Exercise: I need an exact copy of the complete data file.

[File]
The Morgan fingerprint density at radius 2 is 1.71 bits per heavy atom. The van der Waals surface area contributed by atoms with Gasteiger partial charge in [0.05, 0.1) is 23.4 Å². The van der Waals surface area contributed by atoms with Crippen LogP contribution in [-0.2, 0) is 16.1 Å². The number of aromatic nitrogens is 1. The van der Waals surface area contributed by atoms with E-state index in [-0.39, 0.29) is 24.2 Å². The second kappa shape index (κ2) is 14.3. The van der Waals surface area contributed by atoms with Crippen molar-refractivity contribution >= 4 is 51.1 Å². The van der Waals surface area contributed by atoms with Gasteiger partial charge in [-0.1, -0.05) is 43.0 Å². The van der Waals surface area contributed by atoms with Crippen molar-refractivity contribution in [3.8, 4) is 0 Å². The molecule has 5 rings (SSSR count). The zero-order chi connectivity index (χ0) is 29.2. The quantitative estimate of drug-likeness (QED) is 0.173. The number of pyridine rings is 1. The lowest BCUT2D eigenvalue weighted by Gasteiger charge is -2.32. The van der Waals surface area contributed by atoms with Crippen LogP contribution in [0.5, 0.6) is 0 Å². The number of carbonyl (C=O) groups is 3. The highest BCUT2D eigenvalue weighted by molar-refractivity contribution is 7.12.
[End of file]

The Morgan fingerprint density at radius 2 is 1.71 bits per heavy atom. The van der Waals surface area contributed by atoms with Gasteiger partial charge in [0.05, 0.1) is 23.4 Å². The van der Waals surface area contributed by atoms with Crippen LogP contribution in [-0.2, 0) is 16.1 Å². The number of aromatic nitrogens is 1. The van der Waals surface area contributed by atoms with E-state index in [-0.39, 0.29) is 24.2 Å². The second kappa shape index (κ2) is 14.3. The van der Waals surface area contributed by atoms with Crippen molar-refractivity contribution >= 4 is 51.1 Å². The van der Waals surface area contributed by atoms with Gasteiger partial charge in [-0.1, -0.05) is 43.0 Å². The van der Waals surface area contributed by atoms with Crippen molar-refractivity contribution in [3.8, 4) is 0 Å². The molecule has 5 rings (SSSR count). The zero-order chi connectivity index (χ0) is 29.2. The quantitative estimate of drug-likeness (QED) is 0.173. The number of pyridine rings is 1. The lowest BCUT2D eigenvalue weighted by Gasteiger charge is -2.32. The van der Waals surface area contributed by atoms with Crippen LogP contribution in [0.5, 0.6) is 0 Å². The number of carbonyl (C=O) groups is 3. The highest BCUT2D eigenvalue weighted by molar-refractivity contribution is 7.12.